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PH Meter tips and Qs

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majorvices:
Dug my pH meter out and was surprised to see that after several months it seems to work just fine even though I was out of storage solution and stored it dry since the summer. Anyway - I ordered more solution and have some questions:

#1 - can you reuse the calibration solutions? Seems stupid to just pour them out afterward. But I do because i don't know how stable they are,

#2 - Do you need to rinse the calibration solution between tests? I do (with tap water) but was wondering if this skewed the results.

#3 - how exactly do you store the meter? I am currently storing it on the kitchen counter in a Kolsch Stang filled with storage solution to cover the tip. That is a pain though. How much longer will the solution preserve the tip compared to stroing it dry in the case? Seemed to work fine for several months for me. What's the deal?

Kaiser:

--- Quote from: majorvices on December 29, 2009, 10:22:09 AM --- #1 - can you reuse the calibration solutions? Seems stupid to just pour them out afterward. But I do because i don't know how stable they are,

--- End quote ---

You are not supposed to but you can. I do that b/c I’m cheap. I have 500 ml of the 7.00 and the 4.00 buffer and keep about 2 oz of each in the small 4 oz bottles that came with the buffer I purchased from the HBS a while back. About every 6 month I replenish the buffers and the meter shows a difference of about 0.01 – 0.02 between the old and the new.

Buffer solutions are very stable. They are strong buffers and if you rinse your probe with RO or distilled water before you put it into the buffer, you are not adding any acids or bases that could chance the acid/base balance in the buffer.


--- Quote ---#2 - Do you need to rinse the calibration solution between tests? I do (with tap water) but was wondering if this skewed the results.

--- End quote ---

Yes, you have to rinse the probe. And you need to use very soft or distilled water. If you don’t rinse, you’ll get too much mixing of the two buffers over time that it will start to make a difference. Both buffers are strong enough that that they can affect each other. DI water has no strength and there is no problem if you get a drop or two of that into the buffers.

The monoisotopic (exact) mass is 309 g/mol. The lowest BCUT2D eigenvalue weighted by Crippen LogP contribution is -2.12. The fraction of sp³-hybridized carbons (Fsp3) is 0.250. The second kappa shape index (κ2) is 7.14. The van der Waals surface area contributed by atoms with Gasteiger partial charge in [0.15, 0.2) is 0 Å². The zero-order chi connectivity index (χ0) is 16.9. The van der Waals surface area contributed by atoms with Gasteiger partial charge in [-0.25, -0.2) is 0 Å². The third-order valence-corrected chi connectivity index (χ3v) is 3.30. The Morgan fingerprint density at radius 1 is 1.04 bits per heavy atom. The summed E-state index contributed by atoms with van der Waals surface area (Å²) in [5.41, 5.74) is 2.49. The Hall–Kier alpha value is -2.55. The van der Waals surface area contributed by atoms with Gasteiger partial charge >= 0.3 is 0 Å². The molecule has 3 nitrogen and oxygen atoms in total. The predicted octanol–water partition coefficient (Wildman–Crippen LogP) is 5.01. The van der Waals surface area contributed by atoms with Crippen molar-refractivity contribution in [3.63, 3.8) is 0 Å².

--- Quote ---#3 - how exactly do you store the meter? I am currently storing it on the kitchen counter in a Kolsch Stang filled with storage solution to cover the tip. That is a pain though. How much longer will the solution preserve the tip compared to stroing it dry in the case? Seemed to work fine for several months for me. What's the deal?

--- End quote ---

I build a little holder for my pH meter:



The probe sits in an empty pill bottle filled with storage solution. I drilled a hole in the cap that fits the probe exactly. You want to minimize evaporation.

Kai

Kaiser:
One more thing. You didn’t ask but I want to share this.

If you take good care of your pH meter (stored in storage solution, no testing of hot liquids and proper rinsing of the probe after each use) then you can get away with calibrating it every few weeks. I used to run a lot of pH experiments and calibrated it before running these experiments and there was hardly any drift in the calibration. Maybe 0.01 – 0.02. But that is so small with respect to the pH ranges that we care about that it doesn’t matter much.

I now only calibrate it about every 2 weeks. And between these times I just use it w/o the effort of calibrating it. Let’s face it, if you have to spend a minute or more calibrating it every time you need to test the pH of something it would become a hassle pretty soon and you would stop testing pH. And how big is the error going to be? 0.02 at most, in my case. And it is not that you wouldn’t notice that something is wrong by getting an unexpected measurement or next time you calibrate the meter.

Kai

lonnie mac:
Say Kai, what meter is that? I have seen it before. I like the remote probe it has...

I have the Jenco 618. Been using it and abusing it for about 5 years now! I can't believe the silly thing is still going strong on my original probe through well over a hundred batches now. I can say a few things though... I have always used RO water for cleaning and rinsing during calibrations. But I have always used this thing in the mash too. So I would say that it has been regularly subjected to 150 +/- f. It is an ATC model... I have always wondered too about throwing out my calibrations solutions, or even if they are getting old and loosing their oomPh so to speak... I would hate to have known that I am calibrating using solutions that are not correct! Id say the solutions are 5 years old just like my meter. The little Jenco 618 has a nice storage cup that fits over the probe so I have never ran it dry, but honestly, I am thinking that these little things are pretty resilient, and can last a very long time with reasonable care.

What say ye watermaster?

Kaiser:
It’s the Milwaukee SM101. It has served me very well and I like it much better than my old pH 53 which had ATC and micro processor controlled calibration.

I advice against testing hot mashes because of the added stress to the probe and the ambiguity about the pH shift that actually happens between room temp and mash temp. Everybody cites the magical 0.35 correction but when I tested that it was only like 0.2. Mash pH guidelines in the technical literature are almost always given for cooled wort samples and by testing cooled wort I don’t have to worry how much pH shift there actually is.

But it seems that your probe has defeated the odds and is still going strong. I might be a bit overly protective of mine but it can’t hurt. But having a meter with BNC connector for the probe I can also replace it with a 3rd party one and don’t have to rely on Milwaukee for a replacement.

Kai

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